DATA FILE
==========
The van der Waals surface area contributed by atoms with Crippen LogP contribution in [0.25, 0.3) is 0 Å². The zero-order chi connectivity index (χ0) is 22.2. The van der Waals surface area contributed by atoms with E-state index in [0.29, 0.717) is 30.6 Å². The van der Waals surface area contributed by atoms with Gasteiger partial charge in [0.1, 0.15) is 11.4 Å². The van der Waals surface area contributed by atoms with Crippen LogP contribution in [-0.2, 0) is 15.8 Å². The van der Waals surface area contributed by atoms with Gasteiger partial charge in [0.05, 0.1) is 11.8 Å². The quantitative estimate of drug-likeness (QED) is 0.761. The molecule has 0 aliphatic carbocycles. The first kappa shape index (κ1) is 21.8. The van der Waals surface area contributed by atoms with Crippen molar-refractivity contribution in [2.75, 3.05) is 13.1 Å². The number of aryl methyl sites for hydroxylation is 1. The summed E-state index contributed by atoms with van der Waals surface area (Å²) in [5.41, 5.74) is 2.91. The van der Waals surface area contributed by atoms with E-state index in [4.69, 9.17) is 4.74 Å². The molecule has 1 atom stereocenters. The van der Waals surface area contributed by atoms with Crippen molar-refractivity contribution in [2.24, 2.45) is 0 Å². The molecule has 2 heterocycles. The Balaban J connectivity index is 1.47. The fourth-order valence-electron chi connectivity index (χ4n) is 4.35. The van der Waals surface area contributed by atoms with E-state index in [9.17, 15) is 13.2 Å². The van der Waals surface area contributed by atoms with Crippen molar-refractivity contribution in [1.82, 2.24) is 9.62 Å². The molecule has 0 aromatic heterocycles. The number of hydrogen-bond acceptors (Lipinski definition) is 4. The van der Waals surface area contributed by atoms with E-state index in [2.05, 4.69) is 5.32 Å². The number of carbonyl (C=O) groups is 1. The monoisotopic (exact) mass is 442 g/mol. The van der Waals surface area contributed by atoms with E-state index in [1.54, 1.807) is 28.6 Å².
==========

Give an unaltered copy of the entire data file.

The van der Waals surface area contributed by atoms with Crippen LogP contribution in [0.25, 0.3) is 0 Å². The zero-order chi connectivity index (χ0) is 22.2. The van der Waals surface area contributed by atoms with E-state index in [0.29, 0.717) is 30.6 Å². The van der Waals surface area contributed by atoms with Gasteiger partial charge in [0.1, 0.15) is 11.4 Å². The van der Waals surface area contributed by atoms with Crippen LogP contribution in [-0.2, 0) is 15.8 Å². The van der Waals surface area contributed by atoms with Gasteiger partial charge in [0.05, 0.1) is 11.8 Å². The quantitative estimate of drug-likeness (QED) is 0.761. The molecule has 0 aliphatic carbocycles. The first kappa shape index (κ1) is 21.8. The van der Waals surface area contributed by atoms with Crippen molar-refractivity contribution in [2.75, 3.05) is 13.1 Å². The number of aryl methyl sites for hydroxylation is 1. The summed E-state index contributed by atoms with van der Waals surface area (Å²) in [5.41, 5.74) is 2.91. The van der Waals surface area contributed by atoms with E-state index in [4.69, 9.17) is 4.74 Å². The molecule has 1 atom stereocenters. The van der Waals surface area contributed by atoms with Crippen molar-refractivity contribution in [2.24, 2.45) is 0 Å². The molecule has 2 heterocycles. The Balaban J connectivity index is 1.47. The fourth-order valence-electron chi connectivity index (χ4n) is 4.35. The van der Waals surface area contributed by atoms with E-state index in [9.17, 15) is 13.2 Å². The van der Waals surface area contributed by atoms with Crippen molar-refractivity contribution in [1.82, 2.24) is 9.62 Å². The molecule has 0 aromatic heterocycles. The number of hydrogen-bond acceptors (Lipinski definition) is 4. The van der Waals surface area contributed by atoms with E-state index in [2.05, 4.69) is 5.32 Å². The number of carbonyl (C=O) groups is 1. The monoisotopic (exact) mass is 442 g/mol. The van der Waals surface area contributed by atoms with E-state index in [1.54, 1.807) is 28.6 Å².